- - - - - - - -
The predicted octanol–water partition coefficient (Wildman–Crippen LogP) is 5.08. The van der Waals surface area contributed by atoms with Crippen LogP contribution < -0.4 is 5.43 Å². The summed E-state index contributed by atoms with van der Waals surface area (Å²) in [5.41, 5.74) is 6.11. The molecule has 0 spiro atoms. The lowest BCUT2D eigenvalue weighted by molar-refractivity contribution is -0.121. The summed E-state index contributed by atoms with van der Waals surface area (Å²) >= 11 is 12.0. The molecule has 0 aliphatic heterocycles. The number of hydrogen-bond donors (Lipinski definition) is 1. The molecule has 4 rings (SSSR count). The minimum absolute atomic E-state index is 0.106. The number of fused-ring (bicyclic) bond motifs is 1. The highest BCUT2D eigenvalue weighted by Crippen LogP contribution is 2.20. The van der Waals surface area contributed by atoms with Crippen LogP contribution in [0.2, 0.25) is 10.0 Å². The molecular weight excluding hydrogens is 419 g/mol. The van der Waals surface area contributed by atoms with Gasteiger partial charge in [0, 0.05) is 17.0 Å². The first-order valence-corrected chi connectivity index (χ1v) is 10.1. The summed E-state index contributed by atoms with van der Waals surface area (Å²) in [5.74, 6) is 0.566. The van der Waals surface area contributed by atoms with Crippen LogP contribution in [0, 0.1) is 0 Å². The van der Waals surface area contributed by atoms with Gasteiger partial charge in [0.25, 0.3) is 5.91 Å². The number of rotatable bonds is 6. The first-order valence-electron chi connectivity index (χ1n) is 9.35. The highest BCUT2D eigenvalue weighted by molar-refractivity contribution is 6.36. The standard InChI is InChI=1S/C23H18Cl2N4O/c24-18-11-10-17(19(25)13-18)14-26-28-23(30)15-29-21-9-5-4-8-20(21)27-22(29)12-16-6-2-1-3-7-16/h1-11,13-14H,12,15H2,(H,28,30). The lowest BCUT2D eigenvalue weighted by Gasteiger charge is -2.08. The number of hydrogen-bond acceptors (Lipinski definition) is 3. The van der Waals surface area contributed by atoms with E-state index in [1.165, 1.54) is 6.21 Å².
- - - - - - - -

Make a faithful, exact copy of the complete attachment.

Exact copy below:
The predicted octanol–water partition coefficient (Wildman–Crippen LogP) is 5.08. The van der Waals surface area contributed by atoms with Crippen LogP contribution < -0.4 is 5.43 Å². The summed E-state index contributed by atoms with van der Waals surface area (Å²) in [5.41, 5.74) is 6.11. The molecule has 0 spiro atoms. The lowest BCUT2D eigenvalue weighted by molar-refractivity contribution is -0.121. The summed E-state index contributed by atoms with van der Waals surface area (Å²) >= 11 is 12.0. The molecule has 0 aliphatic heterocycles. The number of hydrogen-bond donors (Lipinski definition) is 1. The molecule has 4 rings (SSSR count). The minimum absolute atomic E-state index is 0.106. The number of fused-ring (bicyclic) bond motifs is 1. The highest BCUT2D eigenvalue weighted by Crippen LogP contribution is 2.20. The van der Waals surface area contributed by atoms with Crippen LogP contribution in [0.2, 0.25) is 10.0 Å². The molecular weight excluding hydrogens is 419 g/mol. The van der Waals surface area contributed by atoms with Gasteiger partial charge in [0, 0.05) is 17.0 Å². The first-order valence-corrected chi connectivity index (χ1v) is 10.1. The summed E-state index contributed by atoms with van der Waals surface area (Å²) in [5.74, 6) is 0.566. The van der Waals surface area contributed by atoms with Crippen LogP contribution in [0, 0.1) is 0 Å². The van der Waals surface area contributed by atoms with Gasteiger partial charge in [0.25, 0.3) is 5.91 Å². The number of rotatable bonds is 6. The first-order valence-electron chi connectivity index (χ1n) is 9.35. The highest BCUT2D eigenvalue weighted by molar-refractivity contribution is 6.36. The standard InChI is InChI=1S/C23H18Cl2N4O/c24-18-11-10-17(19(25)13-18)14-26-28-23(30)15-29-21-9-5-4-8-20(21)27-22(29)12-16-6-2-1-3-7-16/h1-11,13-14H,12,15H2,(H,28,30). The lowest BCUT2D eigenvalue weighted by Gasteiger charge is -2.08. The number of hydrogen-bond acceptors (Lipinski definition) is 3. The van der Waals surface area contributed by atoms with E-state index in [1.165, 1.54) is 6.21 Å².